And now for the shootdown:

Except that's not really true. We haven't been a nation of small towns for nearly a century. It is the suburbanites and city dwellers who do the fighting and hourly-wage work now, and the corporations who grow our food. But Palin's embrace of small-town values is where her hold on the national imagination begins. She embodies the most basic American myth — Jefferson's yeoman farmer, the fantasia of rural righteousness — updated in a crucial way: now Mom works too. Palin's story stands with one foot squarely in the nostalgia for small-town America and the other in the new middle-class reality. She brings home the bacon, raises the kids — with a significant assist from Mr. Mom — hunts moose and looks great in the process. I can't imagine a more powerful, or current, American Dream.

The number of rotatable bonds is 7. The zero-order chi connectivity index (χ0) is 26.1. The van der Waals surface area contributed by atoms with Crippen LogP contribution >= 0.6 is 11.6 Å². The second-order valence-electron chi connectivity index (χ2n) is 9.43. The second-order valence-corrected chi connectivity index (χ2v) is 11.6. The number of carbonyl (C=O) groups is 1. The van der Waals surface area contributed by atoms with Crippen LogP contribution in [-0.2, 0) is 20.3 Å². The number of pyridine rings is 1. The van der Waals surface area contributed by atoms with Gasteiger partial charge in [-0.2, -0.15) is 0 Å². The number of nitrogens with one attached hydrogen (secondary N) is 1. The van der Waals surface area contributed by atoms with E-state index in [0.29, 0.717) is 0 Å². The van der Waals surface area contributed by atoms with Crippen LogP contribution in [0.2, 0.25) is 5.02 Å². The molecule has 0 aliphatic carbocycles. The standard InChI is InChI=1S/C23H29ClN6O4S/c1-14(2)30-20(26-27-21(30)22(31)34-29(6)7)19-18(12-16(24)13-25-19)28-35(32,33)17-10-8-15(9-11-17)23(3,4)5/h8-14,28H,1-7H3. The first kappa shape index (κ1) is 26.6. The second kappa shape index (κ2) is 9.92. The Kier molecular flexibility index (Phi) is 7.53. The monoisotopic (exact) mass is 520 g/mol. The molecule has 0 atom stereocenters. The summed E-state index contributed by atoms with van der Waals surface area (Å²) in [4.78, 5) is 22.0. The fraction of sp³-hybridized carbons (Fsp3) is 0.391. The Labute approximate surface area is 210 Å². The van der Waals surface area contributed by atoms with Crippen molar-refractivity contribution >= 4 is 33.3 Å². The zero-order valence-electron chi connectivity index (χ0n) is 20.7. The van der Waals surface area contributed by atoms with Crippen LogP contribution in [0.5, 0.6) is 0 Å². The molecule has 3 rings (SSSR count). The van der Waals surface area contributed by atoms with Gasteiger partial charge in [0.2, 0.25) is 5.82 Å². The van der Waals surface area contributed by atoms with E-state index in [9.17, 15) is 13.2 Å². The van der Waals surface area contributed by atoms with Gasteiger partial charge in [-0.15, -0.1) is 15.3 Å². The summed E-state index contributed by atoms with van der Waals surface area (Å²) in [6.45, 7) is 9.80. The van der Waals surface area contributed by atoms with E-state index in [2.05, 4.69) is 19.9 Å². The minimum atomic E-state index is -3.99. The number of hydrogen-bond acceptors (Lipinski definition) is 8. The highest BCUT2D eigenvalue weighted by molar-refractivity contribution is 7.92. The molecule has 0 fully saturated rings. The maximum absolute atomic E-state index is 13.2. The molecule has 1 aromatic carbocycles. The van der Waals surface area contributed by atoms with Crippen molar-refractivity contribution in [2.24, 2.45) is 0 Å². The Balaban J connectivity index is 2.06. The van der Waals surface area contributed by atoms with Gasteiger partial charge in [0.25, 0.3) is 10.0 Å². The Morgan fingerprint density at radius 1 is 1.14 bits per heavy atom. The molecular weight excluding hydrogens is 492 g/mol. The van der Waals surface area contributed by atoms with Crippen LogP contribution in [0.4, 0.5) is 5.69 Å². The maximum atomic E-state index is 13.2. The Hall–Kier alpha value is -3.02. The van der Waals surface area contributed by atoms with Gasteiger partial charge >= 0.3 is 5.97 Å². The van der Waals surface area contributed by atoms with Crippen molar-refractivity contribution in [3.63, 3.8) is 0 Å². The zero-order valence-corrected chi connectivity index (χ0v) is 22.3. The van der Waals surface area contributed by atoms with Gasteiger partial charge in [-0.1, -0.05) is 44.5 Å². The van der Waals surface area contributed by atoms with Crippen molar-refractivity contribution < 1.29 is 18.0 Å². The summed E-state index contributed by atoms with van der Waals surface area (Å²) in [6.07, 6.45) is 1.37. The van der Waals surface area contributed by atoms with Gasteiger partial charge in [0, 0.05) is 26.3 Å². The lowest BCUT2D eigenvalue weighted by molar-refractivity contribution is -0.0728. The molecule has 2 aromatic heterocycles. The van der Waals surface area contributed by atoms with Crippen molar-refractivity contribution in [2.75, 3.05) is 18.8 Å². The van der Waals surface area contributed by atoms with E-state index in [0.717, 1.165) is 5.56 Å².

During the past 50 years, the rest of the country has caught up to the South in the nostalgia department. We lost a war in Vietnam; Iraq hasn't gone so well either. And there are two other developments that have cut into the sense of American perfection. The middle class has begun to lose altitude — there isn't the certainty anymore that our children will live better than we do. More important, the patina of cultural homogeneity that camouflaged 1950s suburbia has vanished. We have become more obviously multiracial. There are lifestyle choices that were nearly unimaginable in 1960 — the widespread use of the birth control pill, the legalization of abortion, the feminist and gay-rights revolutions, the breakdown of the two-parent family. With the advent of television, these changes became inescapable. They intruded upon the most traditional families in the smallest towns. The political impact was a conservative reaction of enormous vehemence.